Weather balloon lands on WCH roof


A weather balloon landed on the roof of a Washington Court House residence on Thursday. The Washington Court House Police and Fire departments were called to assist with the situation and promptly removed the device. Caution must be used when disposing of these devices as the gasses they are filled with are flammable. As a weather balloon is a rare thing to see, officials decided to share it with the public.

A weather balloon landed on the roof of a Washington Court House residence on Thursday. The Washington Court House Police and Fire departments were called to assist with the situation and promptly removed the device. Caution must be used when disposing of these devices as the gasses they are filled with are flammable. As a weather balloon is a rare thing to see, officials decided to share it with the public.


The Radiosonde is a small white box that collects weather data. If returned in the mailing bag attached to the handle of the box, the radiosondes are fixed and reused to save money. Of approximately 75,000 balloons that are sent out each year about 20 percent are returned.


A weather balloon landed on the roof of a Washington Court House residence on Thursday and the Washington Court House Police and Fire departments were called to assist with the situation.

Weather balloons provide data for various weather-related services including forecast models, information for meteorologists, etc. and are used world-wide. The weather balloon that landed on the roof was promptly removed from the residence. As a weather balloon is a rare thing to see, officials decided to share it with the public.

According to the National Weather Service website, “twice a day, every day of the year weather balloons are released simultaneously from almost 900 locations worldwide.”

The balloon that landed in Washington Court House was labeled as belonging to the National Weather Service with a Missouri address. Of the balloons released daily, 92 are released by the National Weather Service.

The website explains that the balloon flights last approximately two hours, rise over 100,000 feet in the atmosphere and can drift up to 125 miles away. They are made of latex or synthetic rubber (neoprene) and filled with helium or hydrogen.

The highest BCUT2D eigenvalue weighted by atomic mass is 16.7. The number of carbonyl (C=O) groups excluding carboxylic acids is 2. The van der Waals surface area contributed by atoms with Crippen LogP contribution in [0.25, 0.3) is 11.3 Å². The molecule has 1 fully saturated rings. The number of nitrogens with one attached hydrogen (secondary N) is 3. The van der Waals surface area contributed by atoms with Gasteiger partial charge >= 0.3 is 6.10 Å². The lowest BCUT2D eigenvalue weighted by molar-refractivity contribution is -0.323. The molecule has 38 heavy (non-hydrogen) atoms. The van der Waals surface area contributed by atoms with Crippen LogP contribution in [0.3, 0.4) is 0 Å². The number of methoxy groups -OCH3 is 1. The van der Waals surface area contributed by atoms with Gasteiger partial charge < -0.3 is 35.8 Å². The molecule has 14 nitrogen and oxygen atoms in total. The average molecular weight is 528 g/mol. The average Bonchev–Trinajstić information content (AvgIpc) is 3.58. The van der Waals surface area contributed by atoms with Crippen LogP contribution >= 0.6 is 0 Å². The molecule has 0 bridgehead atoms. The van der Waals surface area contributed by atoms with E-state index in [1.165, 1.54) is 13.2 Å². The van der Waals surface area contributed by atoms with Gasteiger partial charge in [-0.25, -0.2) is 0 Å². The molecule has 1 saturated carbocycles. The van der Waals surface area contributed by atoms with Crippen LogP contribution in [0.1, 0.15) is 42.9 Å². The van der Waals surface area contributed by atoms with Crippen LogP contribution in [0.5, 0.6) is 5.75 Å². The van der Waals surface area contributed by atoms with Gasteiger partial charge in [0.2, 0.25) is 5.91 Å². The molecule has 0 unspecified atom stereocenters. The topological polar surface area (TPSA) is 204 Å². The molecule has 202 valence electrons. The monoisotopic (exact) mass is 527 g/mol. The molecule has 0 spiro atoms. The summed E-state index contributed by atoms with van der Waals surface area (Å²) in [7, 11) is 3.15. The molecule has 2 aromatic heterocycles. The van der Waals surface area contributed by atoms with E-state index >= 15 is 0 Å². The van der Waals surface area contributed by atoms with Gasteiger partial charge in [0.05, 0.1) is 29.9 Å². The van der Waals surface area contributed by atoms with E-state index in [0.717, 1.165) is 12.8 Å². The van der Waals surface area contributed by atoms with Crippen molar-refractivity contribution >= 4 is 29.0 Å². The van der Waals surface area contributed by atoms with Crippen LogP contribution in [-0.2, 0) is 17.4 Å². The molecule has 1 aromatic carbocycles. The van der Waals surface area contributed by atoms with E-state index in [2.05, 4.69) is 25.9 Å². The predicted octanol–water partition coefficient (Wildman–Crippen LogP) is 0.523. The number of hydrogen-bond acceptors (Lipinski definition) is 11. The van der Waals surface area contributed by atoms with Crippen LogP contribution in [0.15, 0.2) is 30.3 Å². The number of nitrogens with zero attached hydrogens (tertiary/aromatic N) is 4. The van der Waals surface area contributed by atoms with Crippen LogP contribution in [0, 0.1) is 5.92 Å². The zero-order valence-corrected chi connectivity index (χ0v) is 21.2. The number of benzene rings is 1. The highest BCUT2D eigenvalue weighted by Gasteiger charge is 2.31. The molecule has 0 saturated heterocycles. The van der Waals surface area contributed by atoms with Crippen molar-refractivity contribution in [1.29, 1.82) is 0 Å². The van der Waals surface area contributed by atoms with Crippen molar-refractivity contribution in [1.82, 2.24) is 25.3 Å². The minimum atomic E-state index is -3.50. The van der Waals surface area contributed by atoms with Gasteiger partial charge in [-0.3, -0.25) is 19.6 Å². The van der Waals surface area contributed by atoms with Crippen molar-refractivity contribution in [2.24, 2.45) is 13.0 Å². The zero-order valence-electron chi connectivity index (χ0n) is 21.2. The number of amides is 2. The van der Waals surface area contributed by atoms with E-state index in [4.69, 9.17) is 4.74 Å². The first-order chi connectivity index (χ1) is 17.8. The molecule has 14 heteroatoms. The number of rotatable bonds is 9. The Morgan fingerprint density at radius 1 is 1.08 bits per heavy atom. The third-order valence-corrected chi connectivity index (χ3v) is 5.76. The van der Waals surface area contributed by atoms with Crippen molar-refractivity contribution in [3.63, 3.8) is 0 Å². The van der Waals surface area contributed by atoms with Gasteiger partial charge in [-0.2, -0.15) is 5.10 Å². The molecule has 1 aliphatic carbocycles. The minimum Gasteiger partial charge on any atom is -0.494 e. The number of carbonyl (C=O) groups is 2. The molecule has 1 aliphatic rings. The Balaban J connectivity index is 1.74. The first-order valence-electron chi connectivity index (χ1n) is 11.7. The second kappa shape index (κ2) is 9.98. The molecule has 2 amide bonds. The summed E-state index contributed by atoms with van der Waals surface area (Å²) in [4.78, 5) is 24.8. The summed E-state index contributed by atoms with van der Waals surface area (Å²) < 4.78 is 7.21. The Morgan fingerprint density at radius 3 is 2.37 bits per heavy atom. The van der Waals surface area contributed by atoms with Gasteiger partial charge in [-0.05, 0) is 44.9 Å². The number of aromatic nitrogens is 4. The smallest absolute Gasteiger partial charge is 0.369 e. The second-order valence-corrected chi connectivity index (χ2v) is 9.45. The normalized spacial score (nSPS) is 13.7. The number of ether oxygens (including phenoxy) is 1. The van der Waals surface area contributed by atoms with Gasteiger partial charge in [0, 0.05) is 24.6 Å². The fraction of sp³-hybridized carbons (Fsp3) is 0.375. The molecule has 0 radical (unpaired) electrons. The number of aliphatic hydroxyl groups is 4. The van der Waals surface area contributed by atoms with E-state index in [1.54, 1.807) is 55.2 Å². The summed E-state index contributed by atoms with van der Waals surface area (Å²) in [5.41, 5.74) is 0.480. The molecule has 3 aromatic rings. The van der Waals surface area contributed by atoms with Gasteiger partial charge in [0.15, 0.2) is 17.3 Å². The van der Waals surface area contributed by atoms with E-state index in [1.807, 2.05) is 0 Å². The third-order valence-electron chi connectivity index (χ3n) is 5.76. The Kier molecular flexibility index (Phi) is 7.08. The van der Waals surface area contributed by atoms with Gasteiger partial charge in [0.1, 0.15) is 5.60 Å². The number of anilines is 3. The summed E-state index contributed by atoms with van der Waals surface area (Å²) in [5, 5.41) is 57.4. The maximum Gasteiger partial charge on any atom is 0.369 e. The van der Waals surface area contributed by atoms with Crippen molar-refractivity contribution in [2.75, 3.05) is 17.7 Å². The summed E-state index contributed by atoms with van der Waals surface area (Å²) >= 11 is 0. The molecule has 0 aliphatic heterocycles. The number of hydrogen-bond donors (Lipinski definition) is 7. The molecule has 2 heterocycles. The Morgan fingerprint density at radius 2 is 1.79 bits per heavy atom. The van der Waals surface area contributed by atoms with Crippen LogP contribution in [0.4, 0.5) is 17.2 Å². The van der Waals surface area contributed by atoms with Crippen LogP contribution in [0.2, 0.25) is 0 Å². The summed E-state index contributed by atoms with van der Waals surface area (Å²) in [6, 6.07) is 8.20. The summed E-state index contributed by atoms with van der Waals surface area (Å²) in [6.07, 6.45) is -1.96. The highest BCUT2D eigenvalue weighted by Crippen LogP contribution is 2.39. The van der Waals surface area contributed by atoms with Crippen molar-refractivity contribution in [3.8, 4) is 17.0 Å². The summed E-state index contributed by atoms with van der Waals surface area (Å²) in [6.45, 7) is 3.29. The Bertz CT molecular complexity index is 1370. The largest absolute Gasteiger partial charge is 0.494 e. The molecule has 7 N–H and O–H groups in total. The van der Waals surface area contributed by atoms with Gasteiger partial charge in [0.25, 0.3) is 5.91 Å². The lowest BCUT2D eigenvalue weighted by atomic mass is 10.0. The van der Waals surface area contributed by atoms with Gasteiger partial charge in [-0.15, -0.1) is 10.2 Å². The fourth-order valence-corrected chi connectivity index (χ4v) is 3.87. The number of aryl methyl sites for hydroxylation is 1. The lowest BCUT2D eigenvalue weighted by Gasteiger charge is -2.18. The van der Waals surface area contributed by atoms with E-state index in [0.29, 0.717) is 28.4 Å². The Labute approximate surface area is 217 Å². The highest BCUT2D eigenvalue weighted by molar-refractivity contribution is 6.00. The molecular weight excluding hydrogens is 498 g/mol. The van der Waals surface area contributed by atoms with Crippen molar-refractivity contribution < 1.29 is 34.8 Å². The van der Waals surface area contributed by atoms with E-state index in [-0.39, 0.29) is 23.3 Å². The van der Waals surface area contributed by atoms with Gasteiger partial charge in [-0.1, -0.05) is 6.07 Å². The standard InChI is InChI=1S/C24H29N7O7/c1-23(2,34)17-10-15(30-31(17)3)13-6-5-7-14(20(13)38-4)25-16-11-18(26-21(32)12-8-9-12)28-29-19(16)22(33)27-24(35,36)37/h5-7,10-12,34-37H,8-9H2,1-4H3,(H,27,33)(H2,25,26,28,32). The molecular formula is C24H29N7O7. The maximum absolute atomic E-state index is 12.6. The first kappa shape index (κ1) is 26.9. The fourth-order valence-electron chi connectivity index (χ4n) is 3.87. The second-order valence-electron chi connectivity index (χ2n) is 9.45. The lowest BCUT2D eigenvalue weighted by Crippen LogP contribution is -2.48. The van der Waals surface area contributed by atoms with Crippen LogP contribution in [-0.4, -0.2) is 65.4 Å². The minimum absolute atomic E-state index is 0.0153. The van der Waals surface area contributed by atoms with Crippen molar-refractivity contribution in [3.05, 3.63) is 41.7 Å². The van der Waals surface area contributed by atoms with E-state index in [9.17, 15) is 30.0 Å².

Since the gasses the balloons are filled with are flammable, there is a warning tied to the balloons to call the local police or fire department for proper disposal. The warning also explains that a partially inflated balloon should not be touched.

A radiosonde is a small white box that collects data. Each one contains a mailing bag with a pre-filled address and instructions on how to handle the device if found. When the balloon pops there is an orange parachute that will lower the radiosonde safely to the ground at approximately 22 mph.

The website further explains that out of the 75,000 balloons sent out each year, approximately 20 percent are found and returned. The returned radiosondes are then fixed and reused to save money.

Officials request the public to use caution if they find one of these devices and don’t hesitate to call your local responders for assistance.

Reach Jennifer Woods at 740-313-0355.

A weather balloon landed on the roof of a Washington Court House residence on Thursday. The Washington Court House Police and Fire departments were called to assist with the situation and promptly removed the device. Caution must be used when disposing of these devices as the gasses they are filled with are flammable. As a weather balloon is a rare thing to see, officials decided to share it with the public.
https://www.recordherald.com/wp-content/uploads/sites/27/2019/08/web1_20190802_082705.jpgA weather balloon landed on the roof of a Washington Court House residence on Thursday. The Washington Court House Police and Fire departments were called to assist with the situation and promptly removed the device. Caution must be used when disposing of these devices as the gasses they are filled with are flammable. As a weather balloon is a rare thing to see, officials decided to share it with the public.

The Radiosonde is a small white box that collects weather data. If returned in the mailing bag attached to the handle of the box, the radiosondes are fixed and reused to save money. Of approximately 75,000 balloons that are sent out each year about 20 percent are returned.
https://www.recordherald.com/wp-content/uploads/sites/27/2019/08/web1_20190802_082628.jpgThe Radiosonde is a small white box that collects weather data. If returned in the mailing bag attached to the handle of the box, the radiosondes are fixed and reused to save money. Of approximately 75,000 balloons that are sent out each year about 20 percent are returned.